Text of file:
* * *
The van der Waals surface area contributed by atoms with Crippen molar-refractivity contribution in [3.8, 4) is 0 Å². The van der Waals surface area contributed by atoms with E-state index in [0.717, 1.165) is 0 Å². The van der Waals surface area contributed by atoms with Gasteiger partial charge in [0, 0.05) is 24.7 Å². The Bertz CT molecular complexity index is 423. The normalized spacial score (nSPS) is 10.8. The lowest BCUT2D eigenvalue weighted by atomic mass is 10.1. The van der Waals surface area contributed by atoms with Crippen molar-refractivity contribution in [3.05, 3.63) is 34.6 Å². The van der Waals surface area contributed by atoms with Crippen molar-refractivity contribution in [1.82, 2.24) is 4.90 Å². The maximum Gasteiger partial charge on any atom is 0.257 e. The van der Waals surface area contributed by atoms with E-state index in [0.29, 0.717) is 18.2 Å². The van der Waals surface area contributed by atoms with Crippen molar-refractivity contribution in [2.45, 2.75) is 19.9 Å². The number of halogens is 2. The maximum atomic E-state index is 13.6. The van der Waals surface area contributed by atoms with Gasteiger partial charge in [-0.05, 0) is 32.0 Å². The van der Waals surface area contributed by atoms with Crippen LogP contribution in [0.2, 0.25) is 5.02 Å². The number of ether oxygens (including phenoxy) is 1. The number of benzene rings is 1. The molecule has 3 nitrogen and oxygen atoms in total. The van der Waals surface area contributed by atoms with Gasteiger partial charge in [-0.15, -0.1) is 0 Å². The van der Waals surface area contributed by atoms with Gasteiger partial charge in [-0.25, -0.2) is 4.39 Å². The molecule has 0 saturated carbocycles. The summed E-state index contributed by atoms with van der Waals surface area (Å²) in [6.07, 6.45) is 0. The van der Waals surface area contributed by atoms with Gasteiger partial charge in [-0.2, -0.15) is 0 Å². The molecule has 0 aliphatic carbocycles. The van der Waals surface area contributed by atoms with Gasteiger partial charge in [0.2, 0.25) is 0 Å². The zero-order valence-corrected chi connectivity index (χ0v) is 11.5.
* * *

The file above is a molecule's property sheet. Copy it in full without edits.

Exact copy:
The van der Waals surface area contributed by atoms with Crippen molar-refractivity contribution in [3.8, 4) is 0 Å². The van der Waals surface area contributed by atoms with E-state index in [0.717, 1.165) is 0 Å². The van der Waals surface area contributed by atoms with Gasteiger partial charge in [0, 0.05) is 24.7 Å². The Bertz CT molecular complexity index is 423. The normalized spacial score (nSPS) is 10.8. The lowest BCUT2D eigenvalue weighted by atomic mass is 10.1. The van der Waals surface area contributed by atoms with Crippen molar-refractivity contribution in [3.05, 3.63) is 34.6 Å². The van der Waals surface area contributed by atoms with Crippen molar-refractivity contribution in [1.82, 2.24) is 4.90 Å². The maximum Gasteiger partial charge on any atom is 0.257 e. The van der Waals surface area contributed by atoms with E-state index in [0.29, 0.717) is 18.2 Å². The van der Waals surface area contributed by atoms with Crippen molar-refractivity contribution in [2.45, 2.75) is 19.9 Å². The number of halogens is 2. The maximum atomic E-state index is 13.6. The van der Waals surface area contributed by atoms with Gasteiger partial charge in [-0.05, 0) is 32.0 Å². The van der Waals surface area contributed by atoms with Crippen LogP contribution in [0.2, 0.25) is 5.02 Å². The number of ether oxygens (including phenoxy) is 1. The number of benzene rings is 1. The molecule has 3 nitrogen and oxygen atoms in total. The van der Waals surface area contributed by atoms with Gasteiger partial charge in [-0.15, -0.1) is 0 Å². The van der Waals surface area contributed by atoms with Gasteiger partial charge in [-0.25, -0.2) is 4.39 Å². The molecule has 0 saturated carbocycles. The summed E-state index contributed by atoms with van der Waals surface area (Å²) in [6.07, 6.45) is 0. The van der Waals surface area contributed by atoms with Gasteiger partial charge in [-0.2, -0.15) is 0 Å². The molecule has 0 aliphatic carbocycles. The van der Waals surface area contributed by atoms with Gasteiger partial charge in [0.2, 0.25) is 0 Å². The zero-order valence-corrected chi connectivity index (χ0v) is 11.5.